Scanners Find the Code

04/01/1999



Omron Electronics



Many, if not most, manufacturing facilities incorporate bar coding on some level. Applications range from parts tracking and quality control to finished goods identification. The question is, are manufacturers using bar-code scanners best suited to the application? Just as there are many bar-code symbologies, different types of bar-code scanners are available.

A bar-code scanner is composed of a light source and a light detector. No matter what the form factor, all types of bar-code scanners work by scanning and detecting the contrast between the dark bars and the spaces on a bar code label. The first requirement for a good read is a nicely contrasting print with a minimum of smudging.

The data signal is converted from analog to digital so it can be processed by a decoder, which is either built into the scanner or is a separate plug-in device. If the bar code is legible and the symbology is recognized as valid, the symbol is decoded. The decoded data is then transmitted to application-based software and can be displayed on a CRT, batch terminal, or other screen, or used in other enterprise database operations.

All scanners are available in one of two form factors--handheld or fixed position. Handheld scanners are pointed at stationary items. Fixed position scanners read bar codes from items as the items themselves pass by the scanner. In industrial applications, items with bar-code labels generally pass by the scanner on a conveyor belt.

Handheld or fixed position
Handheld and fixed position scanners for industrial applications operate using one of two technologies: CCD (charged-coupled device) and laser. CCD scanners operate by flooding the bar code with light which reflects the bar-code symbol back to an array of sensors. Laser scanners use a beam created by a laser diode that is scanned across the bar code via a rapidly moving mirror.

Handheld CCD scanners are available in single line array and 2-dimensional, while fixed position CCD scanners are available in single line array and 2-dimensional array (vision systems). Handheld and fixed position laser scanners are available in single line (or linear), raster (used when the bar code is not precisely positioned and when readability must be increased), vibrating vane (sweeps a laser across a bar code for better readability and to read some 2-dimensional bar codes), and omnidirectional (can read a bar code regardless of orientation).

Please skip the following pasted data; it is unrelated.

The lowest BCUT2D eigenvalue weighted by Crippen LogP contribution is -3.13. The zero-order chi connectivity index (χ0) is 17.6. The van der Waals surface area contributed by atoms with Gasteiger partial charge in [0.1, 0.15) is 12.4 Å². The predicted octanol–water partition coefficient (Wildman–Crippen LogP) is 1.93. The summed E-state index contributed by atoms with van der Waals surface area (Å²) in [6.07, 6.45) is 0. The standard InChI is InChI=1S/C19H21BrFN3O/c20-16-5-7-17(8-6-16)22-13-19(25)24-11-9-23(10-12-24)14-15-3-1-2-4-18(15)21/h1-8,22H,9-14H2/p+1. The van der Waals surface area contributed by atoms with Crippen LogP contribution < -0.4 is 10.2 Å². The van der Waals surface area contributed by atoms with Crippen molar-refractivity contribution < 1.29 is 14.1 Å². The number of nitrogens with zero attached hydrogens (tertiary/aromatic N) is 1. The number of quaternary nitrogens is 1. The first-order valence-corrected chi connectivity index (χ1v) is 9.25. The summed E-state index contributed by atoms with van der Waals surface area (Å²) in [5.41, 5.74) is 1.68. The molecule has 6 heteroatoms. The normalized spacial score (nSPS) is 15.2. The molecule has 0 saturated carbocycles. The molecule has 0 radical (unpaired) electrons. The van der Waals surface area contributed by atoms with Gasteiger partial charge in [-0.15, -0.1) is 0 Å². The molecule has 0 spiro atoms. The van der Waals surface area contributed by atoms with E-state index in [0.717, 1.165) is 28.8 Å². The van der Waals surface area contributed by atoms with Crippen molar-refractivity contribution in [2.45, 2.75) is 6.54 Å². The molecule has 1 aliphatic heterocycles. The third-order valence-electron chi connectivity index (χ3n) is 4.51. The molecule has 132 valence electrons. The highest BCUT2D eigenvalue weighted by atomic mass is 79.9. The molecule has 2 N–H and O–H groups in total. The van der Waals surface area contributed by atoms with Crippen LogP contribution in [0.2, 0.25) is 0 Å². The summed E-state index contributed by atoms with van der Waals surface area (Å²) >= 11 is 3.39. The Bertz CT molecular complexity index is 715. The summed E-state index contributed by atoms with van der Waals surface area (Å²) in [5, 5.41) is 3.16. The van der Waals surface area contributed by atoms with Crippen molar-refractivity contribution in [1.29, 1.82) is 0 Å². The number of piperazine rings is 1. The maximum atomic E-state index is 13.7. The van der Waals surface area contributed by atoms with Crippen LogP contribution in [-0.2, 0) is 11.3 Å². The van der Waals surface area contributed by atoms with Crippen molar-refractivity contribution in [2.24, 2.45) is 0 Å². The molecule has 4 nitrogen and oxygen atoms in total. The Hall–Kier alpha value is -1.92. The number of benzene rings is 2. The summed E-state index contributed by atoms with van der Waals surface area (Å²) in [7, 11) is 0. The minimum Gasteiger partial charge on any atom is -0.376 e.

While the most common bar code is a single line array, two-dimensional codes see increasing use. The bar code on a retail product may only contain two numbers--a vendor identification number and a unique product part number. Two-dimensional codes are capable of packing much larger amounts of data into a small space. This is useful, for example, in tracking work in process in a manufacturing plant.

Advantages and shortcomings of scanner types

CCD

Laser

Less expensive

Shorter scanning range (up to about 6')
Less field of view
Slower scan rates
Can read 1D and some 2D bar codes
Not omnidirectional (if labels are skewed or slightly blurred, reliability can be impaired)

More expensive

Longer
Greater field of view
Faster scan rates
Can read 1D and some 2D bar codes
Omnidirectional (can read skewed or slightly blurred labels)

Source: Control Engineering with input from Omron Electronics


Bar code application matrix

Scanner type

Characteristics

Manufacturing

Warehousing

Inventory

Retail

Distribution

Laser Handheld

Linear barcodes, Stationary product

*

*

*

*

Laser Fixed position

Linear barcodes, Moving product

*

*

Single line array CCD Handheld

Linear barcodes, Stationary product, Short read ranges

*

*

Single line array CCD Fixed position

Linear barcodes, 2D barcodes, Moving product

*

*

2D Array CCD Handheld

2D barcodes, Linear barcodes

*

*

2D Array CCD Fixed position

2D barcodes, Linear barcodes, Moving product

*

*

*

*

Source: Control Engineering with input from Omron Electronics






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